CHEAP corn is driving all-time record meat production in the United States, truck drivers are a rare commodity and Australian beef exporters might think about taking a leaf out of the books of American turkey producers.
These were just a few fascinating insights into how things are playing out in what is both one of Australia’s largest beef export markets and biggest beef competitors, the US, as presented by renowned meat business analysis Len Steiner in Brisbane this week.
Mr Steiner, the founder of US-based commodity trading consultants the Steiner Consulting Group, was hosted by Meat and Livestock Australia and addressed an audience of prominent meat industry representatives.
During discussion about the fact Australian boxed beef tends to trade at a discount in the US where fresh is premium, Mr Steiner offered up a “little story” about the Thanksgiving turkey market.
“A lot of people want to eat turkey on this holiday and there is a premium on fresh versus frozen but how do you supply that sort of demand with a limited kill capacity?” he said.
“The turkey industry somehow convinced the USDA (United States Department of Agriculture) that the definition of fresh turkey should be 22 degrees Fahrenheit - that’s about minus 5 degrees Celsius.
“Now if you take a fresh turkey at zero Celsius and drop it on your foot, you’ll probably pick it up, wash it and move on.
“If you drop a 7 kilogram turkey at minus 5, you’ll have a broken foot. Yet our government is saying this is fresh.
“So I’m thinking, what would happen if the Australians could say at 22 degrees Fahrenheit we can get beef to the US and still have it classified it fresh.
“They can tell their customers ‘here is fresh, never frozen beef for your hamburger patties.’ It would mean the US could use a lot more Australian product, that’s for sure.”
The push towards fresh as the US consumes greater volumes of beef is just one trend Australia’s meat industry needs to keep an eye on, according to Mr Steiner.
The job market in the US, which continues to recover at a hefty rate, is another.
The US unemployment rate is down to 3.7 per cent, a two-decade low.
“The big problem in the US right now is finding workers. It doesn’t matter if you’re running a packhouse or a restaurant, it’s hard to get people to come to work,” Mr Steiner explained.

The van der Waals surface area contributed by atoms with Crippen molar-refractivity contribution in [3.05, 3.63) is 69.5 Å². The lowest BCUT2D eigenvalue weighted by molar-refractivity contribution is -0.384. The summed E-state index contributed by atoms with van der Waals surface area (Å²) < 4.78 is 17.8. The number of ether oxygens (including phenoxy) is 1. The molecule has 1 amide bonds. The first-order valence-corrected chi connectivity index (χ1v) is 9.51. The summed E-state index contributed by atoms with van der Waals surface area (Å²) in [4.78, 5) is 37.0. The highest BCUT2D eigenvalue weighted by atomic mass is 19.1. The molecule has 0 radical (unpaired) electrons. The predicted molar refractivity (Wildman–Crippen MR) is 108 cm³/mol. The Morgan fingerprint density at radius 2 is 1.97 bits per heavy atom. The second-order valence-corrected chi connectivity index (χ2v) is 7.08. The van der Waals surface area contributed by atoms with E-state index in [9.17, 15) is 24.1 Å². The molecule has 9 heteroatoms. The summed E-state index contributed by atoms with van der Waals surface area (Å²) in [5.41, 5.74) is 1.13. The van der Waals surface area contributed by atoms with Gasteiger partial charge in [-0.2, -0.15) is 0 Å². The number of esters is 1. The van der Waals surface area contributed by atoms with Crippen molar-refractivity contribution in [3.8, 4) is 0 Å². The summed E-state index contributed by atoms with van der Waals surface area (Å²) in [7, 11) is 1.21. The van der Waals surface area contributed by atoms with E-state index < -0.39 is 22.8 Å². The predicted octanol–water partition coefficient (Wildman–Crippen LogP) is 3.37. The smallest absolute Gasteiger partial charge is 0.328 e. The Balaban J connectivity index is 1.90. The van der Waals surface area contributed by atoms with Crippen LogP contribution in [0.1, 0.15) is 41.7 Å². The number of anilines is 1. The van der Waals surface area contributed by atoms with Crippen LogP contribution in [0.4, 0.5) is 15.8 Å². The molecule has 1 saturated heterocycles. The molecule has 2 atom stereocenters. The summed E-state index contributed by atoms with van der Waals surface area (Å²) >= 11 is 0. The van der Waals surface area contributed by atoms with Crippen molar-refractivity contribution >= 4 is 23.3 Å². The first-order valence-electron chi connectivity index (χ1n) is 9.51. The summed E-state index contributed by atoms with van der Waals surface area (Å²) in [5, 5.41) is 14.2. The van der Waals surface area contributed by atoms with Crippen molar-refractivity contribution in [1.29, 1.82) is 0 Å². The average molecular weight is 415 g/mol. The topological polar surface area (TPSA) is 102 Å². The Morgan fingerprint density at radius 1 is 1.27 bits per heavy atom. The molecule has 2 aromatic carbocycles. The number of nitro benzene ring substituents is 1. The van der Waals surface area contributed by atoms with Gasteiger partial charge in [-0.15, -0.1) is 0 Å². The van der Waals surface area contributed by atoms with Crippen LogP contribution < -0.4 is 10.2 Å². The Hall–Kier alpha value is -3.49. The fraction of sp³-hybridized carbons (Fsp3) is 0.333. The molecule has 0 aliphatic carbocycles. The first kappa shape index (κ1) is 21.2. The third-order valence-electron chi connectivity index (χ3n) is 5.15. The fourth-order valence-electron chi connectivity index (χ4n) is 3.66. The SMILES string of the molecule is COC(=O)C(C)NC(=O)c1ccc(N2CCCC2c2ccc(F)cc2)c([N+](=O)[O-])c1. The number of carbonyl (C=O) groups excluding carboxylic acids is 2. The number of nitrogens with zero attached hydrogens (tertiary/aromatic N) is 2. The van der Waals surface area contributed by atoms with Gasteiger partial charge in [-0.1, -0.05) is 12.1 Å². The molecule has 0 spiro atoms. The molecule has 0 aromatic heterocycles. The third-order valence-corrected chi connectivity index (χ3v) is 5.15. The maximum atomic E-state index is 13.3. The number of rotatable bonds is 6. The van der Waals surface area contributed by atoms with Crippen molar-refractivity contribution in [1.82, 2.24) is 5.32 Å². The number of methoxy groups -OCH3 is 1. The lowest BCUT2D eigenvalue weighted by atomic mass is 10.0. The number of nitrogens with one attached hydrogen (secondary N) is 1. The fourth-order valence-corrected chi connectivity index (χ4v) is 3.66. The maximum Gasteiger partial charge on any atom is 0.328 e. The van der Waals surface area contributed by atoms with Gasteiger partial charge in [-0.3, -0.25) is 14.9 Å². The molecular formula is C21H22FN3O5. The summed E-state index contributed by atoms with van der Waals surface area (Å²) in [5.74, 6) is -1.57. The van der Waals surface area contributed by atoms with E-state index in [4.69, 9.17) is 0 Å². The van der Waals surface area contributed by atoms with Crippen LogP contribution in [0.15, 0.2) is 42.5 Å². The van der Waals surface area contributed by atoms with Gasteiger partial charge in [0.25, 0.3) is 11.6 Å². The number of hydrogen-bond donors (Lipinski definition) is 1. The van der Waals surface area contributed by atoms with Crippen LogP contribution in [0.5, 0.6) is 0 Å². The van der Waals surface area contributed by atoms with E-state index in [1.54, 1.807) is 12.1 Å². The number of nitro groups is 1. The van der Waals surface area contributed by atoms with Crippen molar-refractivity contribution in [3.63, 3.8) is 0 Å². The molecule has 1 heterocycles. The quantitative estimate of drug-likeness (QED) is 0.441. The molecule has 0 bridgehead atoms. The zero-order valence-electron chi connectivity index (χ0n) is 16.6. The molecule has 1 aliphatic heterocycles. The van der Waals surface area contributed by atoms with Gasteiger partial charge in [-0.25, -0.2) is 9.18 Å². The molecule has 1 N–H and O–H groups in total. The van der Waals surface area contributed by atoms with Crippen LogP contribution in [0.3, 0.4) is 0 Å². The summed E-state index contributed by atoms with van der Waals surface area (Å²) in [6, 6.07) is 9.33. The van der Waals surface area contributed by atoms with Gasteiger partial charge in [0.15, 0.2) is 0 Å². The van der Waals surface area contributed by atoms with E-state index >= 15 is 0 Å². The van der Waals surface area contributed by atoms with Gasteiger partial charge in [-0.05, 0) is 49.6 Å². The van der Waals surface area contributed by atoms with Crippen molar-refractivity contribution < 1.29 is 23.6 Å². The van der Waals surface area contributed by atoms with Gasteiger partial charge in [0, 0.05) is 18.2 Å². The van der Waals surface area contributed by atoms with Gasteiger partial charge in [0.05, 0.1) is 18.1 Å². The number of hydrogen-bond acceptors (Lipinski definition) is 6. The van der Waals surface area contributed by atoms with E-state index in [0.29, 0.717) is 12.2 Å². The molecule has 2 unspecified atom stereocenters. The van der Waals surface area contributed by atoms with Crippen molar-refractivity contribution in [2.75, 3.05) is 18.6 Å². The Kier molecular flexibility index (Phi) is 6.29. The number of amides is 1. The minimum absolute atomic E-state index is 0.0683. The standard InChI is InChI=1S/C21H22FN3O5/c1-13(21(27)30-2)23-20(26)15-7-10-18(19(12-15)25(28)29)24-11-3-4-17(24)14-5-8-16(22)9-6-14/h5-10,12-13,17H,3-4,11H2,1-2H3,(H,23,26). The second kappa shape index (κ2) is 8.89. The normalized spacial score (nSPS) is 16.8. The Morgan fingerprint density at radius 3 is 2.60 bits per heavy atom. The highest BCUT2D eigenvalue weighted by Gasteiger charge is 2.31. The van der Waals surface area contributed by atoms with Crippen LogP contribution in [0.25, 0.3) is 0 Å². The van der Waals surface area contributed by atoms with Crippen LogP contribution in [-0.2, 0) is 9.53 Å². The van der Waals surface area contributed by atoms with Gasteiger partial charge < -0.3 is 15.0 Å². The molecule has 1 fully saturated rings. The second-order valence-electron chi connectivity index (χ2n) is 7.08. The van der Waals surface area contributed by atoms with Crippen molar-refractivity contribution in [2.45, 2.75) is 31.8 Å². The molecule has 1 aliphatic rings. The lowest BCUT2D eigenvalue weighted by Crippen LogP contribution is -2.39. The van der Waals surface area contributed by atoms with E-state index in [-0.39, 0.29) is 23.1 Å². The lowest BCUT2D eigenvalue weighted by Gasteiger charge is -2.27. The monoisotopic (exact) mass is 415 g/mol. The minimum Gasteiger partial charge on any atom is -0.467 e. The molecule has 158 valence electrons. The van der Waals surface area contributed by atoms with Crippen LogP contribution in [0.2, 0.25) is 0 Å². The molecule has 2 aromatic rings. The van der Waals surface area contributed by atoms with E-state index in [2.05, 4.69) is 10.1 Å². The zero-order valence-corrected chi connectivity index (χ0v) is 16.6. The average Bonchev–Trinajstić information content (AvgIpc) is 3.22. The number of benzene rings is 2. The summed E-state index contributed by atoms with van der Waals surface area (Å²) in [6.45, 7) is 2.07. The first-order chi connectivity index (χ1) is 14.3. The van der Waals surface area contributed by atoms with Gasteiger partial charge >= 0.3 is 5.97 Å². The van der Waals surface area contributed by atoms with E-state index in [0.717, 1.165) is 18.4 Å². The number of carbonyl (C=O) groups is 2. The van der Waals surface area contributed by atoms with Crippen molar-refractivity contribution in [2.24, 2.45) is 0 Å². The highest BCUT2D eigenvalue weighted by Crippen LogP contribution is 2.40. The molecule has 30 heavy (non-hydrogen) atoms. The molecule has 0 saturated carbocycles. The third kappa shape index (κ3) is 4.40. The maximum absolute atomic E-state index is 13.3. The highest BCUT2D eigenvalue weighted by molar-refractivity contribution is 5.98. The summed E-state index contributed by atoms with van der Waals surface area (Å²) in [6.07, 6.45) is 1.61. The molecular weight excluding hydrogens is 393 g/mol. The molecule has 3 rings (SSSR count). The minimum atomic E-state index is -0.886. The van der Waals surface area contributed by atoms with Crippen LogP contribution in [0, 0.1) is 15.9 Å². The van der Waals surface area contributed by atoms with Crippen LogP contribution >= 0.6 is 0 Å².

The trucking game has been particularly hard hit because a government-imposed shift from manual to electronic logs has meant the bit extra at the end of the day drivers were able to pocket in cash has now disappeared.
“So truck driving got to be a less desirable occupation and it’s now a real scramble to get drivers,” Mr Steiner said.
Companies are pulling out all the tricks - offering $10,000 bonuses for drivers who stick around for a year and buying shiny new Kenworths as incentive.
Labour is now a more expensive input than food for restaurants, so food service sector meat prices are rising at a faster pace than retail.
That will drive people away from restaurants, Mr Steiner explained.
“The problem with that for Australia’s meat industry is that a disproportionate share of what you ship to the US goes into food service as opposed to retail,” he said.
“In the US, even poor food service operators in the ’70s and ’80s could make a profit but not so today. It’s now a much more competitive industry.”
US cattle biggest in the world
US meat production is on a growth curve, driven by cheap corn.
The US is the lowest cost producer of corn in the world and the amount of corn going into livestock and poultry consumption is at the highest point it has been in ten years, Mr Steiner reported.
One reason is the advent of more hybrid and electric cars, which has seen the amount of the corn crop going to ethanol flatline.
This year the US will produce 26,948 billion pounds of beef, or 12b metric tonnes.
By 2020, that is expected to be around 105b pounds, which will be a 15pc increase from 2014.
“The question becomes who is going to consume this, where are you going to ship it to,” Mr Steiner said.
Since 2014, the US cattle herd has grown by 5.5m head and is forecast to continue to grow.
However, if it hits the forecast January 2019 of 94.9m head, that will still be well below the 1975 peak of 132m.
Interestingly, beef production today is close to the same at it was in 1975.
“Beef production is combination of head counts and pounds,” Mr Steiner said.
“Our cattle have gotten bigger. Genetics a big part in that but also growth hormones and the way we are feeding is part of it.
“Most of our cattle are steers and heifers in feedlots and most have hormone implants.
“Non implants and cows on grass are a rare exception - it’s just not the way beef is done in the US.
“We are getting these animals off to market faster; much, much quicker than what they do in Brazil and significantly faster than what you do in Australia.
“If an animal is on the ground a shorter amount of time, it means you need a shorter inventory to support it.”
The herd in the US had also gone black, Mr Steiner said.
The US Government says if a hide is 51pc black, the animal can be classified Angus, which brings a premium.